Author(s): Amin HS, Liss GM, Bernstein DI
Abstract Share this page
Abstract BACKGROUND: The overall incidence of near-fatal reactions (NFRs) after immunotherapy injections is unknown. Investigation of NFRs might identify preventive strategies that could avert fatal immunotherapy reactions. OBJECTIVE: We sought to determine the incidence and characteristics of NFRs to allergen immunotherapy. METHODS: In a brief survey of fatal reactions (FRs) and NFRs administered to practicing allergists, 273 of 646 respondents reported NFRs after immunotherapy injections; a NFR was defined as respiratory compromise, hypotension, or both requiring emergency epinephrine. Respondents were mailed a 105-item questionnaire regarding the details of NFRs and circumstances of these events. RESULTS: During the period from 1990 through 2001, the incidence of unconfirmed NFRs was estimated at 23 per year (5.4 events per million injections). There were 68 confirmed NFRs on the basis of responses to the long survey, with a mean case incidence of 4.7 per year or 1 NFR per million injections. Asthma was present in 46\% of near-fatal reactors and in 88\% of fatal reactors identified in this study. Hypotension was reported in 80\% and respiratory failure occurred in 10\% of NFRs and exclusively in asthmatic subjects. Epinephrine was delayed or not administered in 6\% of NFRs versus 30\% of reported FRs (OR, 7.3; 95\% CI, 1.4-39.8; P = .01). CONCLUSIONS: Confirmed NFRs were 2.5 times more frequent than FRs. Favorable outcomes of NFRs when compared with FRs could be related to lower asthma prevalence and appropriate management of life-threatening anaphylaxis.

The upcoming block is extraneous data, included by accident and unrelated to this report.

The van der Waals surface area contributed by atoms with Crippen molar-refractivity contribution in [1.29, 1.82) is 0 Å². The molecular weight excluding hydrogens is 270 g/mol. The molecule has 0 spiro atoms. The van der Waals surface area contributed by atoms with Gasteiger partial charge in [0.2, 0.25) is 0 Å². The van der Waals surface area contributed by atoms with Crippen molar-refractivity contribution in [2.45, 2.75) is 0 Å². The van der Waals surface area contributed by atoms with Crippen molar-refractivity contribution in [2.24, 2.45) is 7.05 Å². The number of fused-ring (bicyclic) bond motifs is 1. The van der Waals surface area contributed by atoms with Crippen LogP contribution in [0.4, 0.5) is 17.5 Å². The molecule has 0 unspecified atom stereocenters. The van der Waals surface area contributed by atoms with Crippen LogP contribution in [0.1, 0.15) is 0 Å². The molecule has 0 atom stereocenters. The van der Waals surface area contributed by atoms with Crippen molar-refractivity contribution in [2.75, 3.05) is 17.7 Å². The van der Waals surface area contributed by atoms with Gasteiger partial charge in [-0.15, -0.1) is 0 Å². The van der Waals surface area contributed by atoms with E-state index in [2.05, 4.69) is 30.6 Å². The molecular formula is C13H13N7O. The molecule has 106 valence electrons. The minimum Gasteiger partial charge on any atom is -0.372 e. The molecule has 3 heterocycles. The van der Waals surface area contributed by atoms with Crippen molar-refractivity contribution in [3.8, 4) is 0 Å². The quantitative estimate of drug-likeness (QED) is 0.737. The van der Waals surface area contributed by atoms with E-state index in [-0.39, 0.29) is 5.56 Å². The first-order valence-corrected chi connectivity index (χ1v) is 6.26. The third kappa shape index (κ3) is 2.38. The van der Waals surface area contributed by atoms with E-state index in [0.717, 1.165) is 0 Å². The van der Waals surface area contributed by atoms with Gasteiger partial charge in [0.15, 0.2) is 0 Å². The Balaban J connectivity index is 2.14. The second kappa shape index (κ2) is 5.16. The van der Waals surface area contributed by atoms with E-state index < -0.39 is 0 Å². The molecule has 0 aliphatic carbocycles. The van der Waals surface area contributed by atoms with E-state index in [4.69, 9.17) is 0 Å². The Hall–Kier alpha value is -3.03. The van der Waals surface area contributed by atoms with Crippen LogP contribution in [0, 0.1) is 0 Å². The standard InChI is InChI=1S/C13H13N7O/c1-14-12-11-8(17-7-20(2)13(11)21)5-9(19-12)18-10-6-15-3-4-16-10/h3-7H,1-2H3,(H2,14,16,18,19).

This article was published in J Allergy Clin Immunol
and referenced in Journal of Cancer Clinical Trials